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Say, we have the following relationships:

  • a person can have many email addresses
  • a email service provider can (obviously) serve multiple email address

So, it's a many to many relationship. I have three tables: emails, providers, and users. Emails have two foreign ids for provider and user.

Now, given a specific person, I want to print all the email providers and the email address it hosts for this person, if it exists. (If the person do not have an email at Gmail, I still want Gmail be in the result. I believe otherwise I only need a left inner join to solve this.)

As I understand it, I want to do an eager load on provider.emails for efficiency, but I also want to filter the emails so it only returns the emails for my specific user.

I figured out how to do this with the following subqueries (following the sqlalchemy tutorial):

email_subq = db.session.query(Emails).\
                filter(Emails.user_id==current_user.id).\
                subquery()

provider_and_email = db.session.query(Provider, email_subq).\
                outerjoin(email_subq, Provider.emails).\
                all()

This works okay (it returns a 4-tuple of (Provider, user_id, provider_id, email_address), all the information that I want), but I later found out this is not using the Flask BaseQuery class, so that pagination provided by Flask-SQLAlchemy does not work. Apparently db.session.query() is not the Flask-SQLAlchemy Query instance.

I tried to do Emails.query.outerjoin[...] but that returns only columns in the email table though I want both the provider info and the emails.

My question: how can I do the same thing with Flask-SQLAlchemy so that I do not have to re-implement pagination that is already there?


I guess the simplest option at this point is to implement my own paginate function, but I'd love to know if there is another proper way of doing this.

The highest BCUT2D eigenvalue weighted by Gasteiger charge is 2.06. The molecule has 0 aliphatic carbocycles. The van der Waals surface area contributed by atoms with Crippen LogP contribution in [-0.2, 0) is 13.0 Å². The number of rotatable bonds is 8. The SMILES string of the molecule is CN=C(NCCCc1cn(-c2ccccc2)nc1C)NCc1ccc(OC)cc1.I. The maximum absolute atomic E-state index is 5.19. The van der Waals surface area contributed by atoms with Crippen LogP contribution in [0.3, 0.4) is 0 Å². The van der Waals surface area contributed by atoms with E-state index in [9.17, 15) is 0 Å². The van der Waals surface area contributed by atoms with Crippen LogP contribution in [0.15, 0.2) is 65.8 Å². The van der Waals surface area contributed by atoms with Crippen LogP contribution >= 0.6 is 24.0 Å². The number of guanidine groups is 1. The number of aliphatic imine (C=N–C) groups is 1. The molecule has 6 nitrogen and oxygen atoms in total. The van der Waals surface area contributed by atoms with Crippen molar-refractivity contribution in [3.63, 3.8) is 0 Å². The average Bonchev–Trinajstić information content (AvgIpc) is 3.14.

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5 Answers

I could be wrong, but I think your problem may be the .all(). By using that, you're getting a list, not a query object.

Try leaving it off, and pass your query to the pagination method like so (I left off all the subquery details for clarity's sake):

email_query = db.session.query(Emails).filter(**filters)
email_query.paginate(page, per_page)
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I did replace the all() with paginate() and proper args to it, so I am calling paginate on an sqlalchemy.orm.query.Query object (verified in Flask error page debugger). I guess this is not the source of error here. Sorry for not being clear in the question. –  Alexander Chen Mar 31 '13 at 7:37
    
Dang, I had hoped it was something easy. What happens if you use the Flask-SQLAlchemy query alias? Something like this: Email.query.filter(Emails.user_id==current_user.id).outerjoin(ProviderEmail, ProviderEmail.provider_id==Email.id) –  Rachel Sanders Mar 31 '13 at 7:48
    
It produces a SELECT query with only the fields in Email included, so nothing about the Provider is returned; at least it is the case the last time I tried. –  Alexander Chen Mar 31 '13 at 8:10
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How do you init your application with SQLAlchemy?

Probably your current SQLAlchemy connection has nothing to do with flask.ext.sqalchemy and you use original sqlalchemy